'Grrrreeaat' Voiceover Artist Dies

Thurl Ravenscroft, the voice of Kellogg's Tony the Tiger, is shown in this undated photo with the cereal cartoon character. Ravenscroft, who provided the rumbling "They're Grrrrreeeat!" for Kellogg's Tony the Tiger ads and voiced a host of Disney characters, died Sunday, May 22, 2005. He was 91. AP

Thurl Ravenscroft, who provided the rumbling "They're Grrrrreeeat!" for Kellogg's Tony the Tiger ads and voiced a host of Disney characters, has died. He was 91.

Ravenscroft died Sunday of prostate cancer, said Diane Challis Davy, director of Laguna Beach's Pageant of the Masters.

For more than 50 years, Ravenscroft was the affable voice behind Tony the Tiger, TV's popular cartoon pitchman for Kellogg's Frosted Flakes.

"I'm the only man in the world that has made a career with one word: Grrrrreeeat!" Ravenscroft told the Orange County Register in 1996. "When Kellogg's brought up the idea of the tiger, they sent me a caricature of Tony to see if I could create something for them. After messing around for some time I came up with the `Grrrrreeeat!' roar, and that's how it's been since then."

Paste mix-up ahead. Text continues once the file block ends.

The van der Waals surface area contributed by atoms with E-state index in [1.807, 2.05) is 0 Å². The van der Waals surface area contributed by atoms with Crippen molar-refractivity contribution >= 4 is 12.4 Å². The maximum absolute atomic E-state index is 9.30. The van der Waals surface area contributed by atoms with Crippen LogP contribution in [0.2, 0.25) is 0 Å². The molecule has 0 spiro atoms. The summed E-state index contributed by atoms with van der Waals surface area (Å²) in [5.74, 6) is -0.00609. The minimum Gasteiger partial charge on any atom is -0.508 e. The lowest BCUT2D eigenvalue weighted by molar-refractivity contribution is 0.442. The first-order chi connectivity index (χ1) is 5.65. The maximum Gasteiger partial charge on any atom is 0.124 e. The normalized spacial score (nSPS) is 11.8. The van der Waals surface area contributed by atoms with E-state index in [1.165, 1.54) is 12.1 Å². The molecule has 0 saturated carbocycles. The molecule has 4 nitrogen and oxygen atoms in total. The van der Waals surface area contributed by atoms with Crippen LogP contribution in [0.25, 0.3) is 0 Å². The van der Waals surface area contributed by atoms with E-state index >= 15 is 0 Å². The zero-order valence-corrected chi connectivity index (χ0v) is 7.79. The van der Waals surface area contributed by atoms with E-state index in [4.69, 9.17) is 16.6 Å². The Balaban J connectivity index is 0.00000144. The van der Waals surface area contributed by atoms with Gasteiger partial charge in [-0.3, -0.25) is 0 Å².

He also narrated the summertime Pageant of the Masters at Laguna Beach for 20 years and lent his voice to characters on thrill rides at Disneyland, including the Pirates of the Caribbean, Splash Mountain, the Enchanted Tiki Room and the Haunted Mansion.

His association with Disneyland goes back to its opening day in 1955, when he was the announcer for many of the ceremonies and events.

"Disneyland wouldn't have been, and wouldn't be, the same without him," the park's former president, Jack Lindquist, told the Register. "His voice was one of the things that made it all come alive."

Disneyland provided a rare opportunity to see Ravenscroft.

He "is one of the busts in the Haunted Mansion," Werner Weiss, webmaster of www.yesterland.com, a popular Internet site that highlights popular Disneyland attractions, told the Register. "He's uncredited, as so many cast members at the park are, but it's his face, and voice. It's unusual. You actually see him in that attraction, a man whose voice you're heard a thousand times."
  • Lloyd Vries

Comments